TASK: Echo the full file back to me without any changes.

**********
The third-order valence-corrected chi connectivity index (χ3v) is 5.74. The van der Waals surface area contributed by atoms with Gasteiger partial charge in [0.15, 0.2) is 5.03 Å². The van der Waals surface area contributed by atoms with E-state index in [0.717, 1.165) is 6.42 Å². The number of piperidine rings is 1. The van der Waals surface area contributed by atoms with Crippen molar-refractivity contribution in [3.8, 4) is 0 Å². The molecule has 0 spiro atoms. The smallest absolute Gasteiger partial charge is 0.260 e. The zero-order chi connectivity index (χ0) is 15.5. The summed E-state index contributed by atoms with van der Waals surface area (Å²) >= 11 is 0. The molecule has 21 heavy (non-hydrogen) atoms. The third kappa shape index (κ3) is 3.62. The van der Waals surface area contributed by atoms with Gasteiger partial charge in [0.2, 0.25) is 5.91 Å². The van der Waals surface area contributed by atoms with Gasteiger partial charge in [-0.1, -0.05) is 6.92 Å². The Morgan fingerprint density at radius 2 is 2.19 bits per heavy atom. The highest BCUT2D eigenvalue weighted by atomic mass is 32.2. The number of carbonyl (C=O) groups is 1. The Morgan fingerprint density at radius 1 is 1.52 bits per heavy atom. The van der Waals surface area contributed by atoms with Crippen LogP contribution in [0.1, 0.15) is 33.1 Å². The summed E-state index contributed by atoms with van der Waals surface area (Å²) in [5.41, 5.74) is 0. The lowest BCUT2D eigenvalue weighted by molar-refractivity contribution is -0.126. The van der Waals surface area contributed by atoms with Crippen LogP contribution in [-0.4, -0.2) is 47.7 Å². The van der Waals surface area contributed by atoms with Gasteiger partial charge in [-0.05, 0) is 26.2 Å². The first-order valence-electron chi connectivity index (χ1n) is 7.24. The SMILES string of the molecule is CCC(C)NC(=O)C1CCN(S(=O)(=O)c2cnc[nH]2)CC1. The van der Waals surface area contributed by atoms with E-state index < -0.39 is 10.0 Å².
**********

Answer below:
The third-order valence-corrected chi connectivity index (χ3v) is 5.74. The van der Waals surface area contributed by atoms with Gasteiger partial charge in [0.15, 0.2) is 5.03 Å². The van der Waals surface area contributed by atoms with E-state index in [0.717, 1.165) is 6.42 Å². The number of piperidine rings is 1. The van der Waals surface area contributed by atoms with Crippen molar-refractivity contribution in [3.8, 4) is 0 Å². The molecule has 0 spiro atoms. The smallest absolute Gasteiger partial charge is 0.260 e. The zero-order chi connectivity index (χ0) is 15.5. The summed E-state index contributed by atoms with van der Waals surface area (Å²) >= 11 is 0. The molecule has 21 heavy (non-hydrogen) atoms. The third kappa shape index (κ3) is 3.62. The van der Waals surface area contributed by atoms with Gasteiger partial charge in [0.2, 0.25) is 5.91 Å². The van der Waals surface area contributed by atoms with Gasteiger partial charge in [-0.1, -0.05) is 6.92 Å². The Morgan fingerprint density at radius 2 is 2.19 bits per heavy atom. The highest BCUT2D eigenvalue weighted by atomic mass is 32.2. The number of carbonyl (C=O) groups is 1. The Morgan fingerprint density at radius 1 is 1.52 bits per heavy atom. The van der Waals surface area contributed by atoms with Crippen LogP contribution in [0.1, 0.15) is 33.1 Å². The summed E-state index contributed by atoms with van der Waals surface area (Å²) in [5.41, 5.74) is 0. The lowest BCUT2D eigenvalue weighted by molar-refractivity contribution is -0.126. The van der Waals surface area contributed by atoms with Crippen LogP contribution in [-0.4, -0.2) is 47.7 Å². The van der Waals surface area contributed by atoms with Gasteiger partial charge in [-0.05, 0) is 26.2 Å². The first-order valence-electron chi connectivity index (χ1n) is 7.24. The SMILES string of the molecule is CCC(C)NC(=O)C1CCN(S(=O)(=O)c2cnc[nH]2)CC1. The van der Waals surface area contributed by atoms with E-state index < -0.39 is 10.0 Å².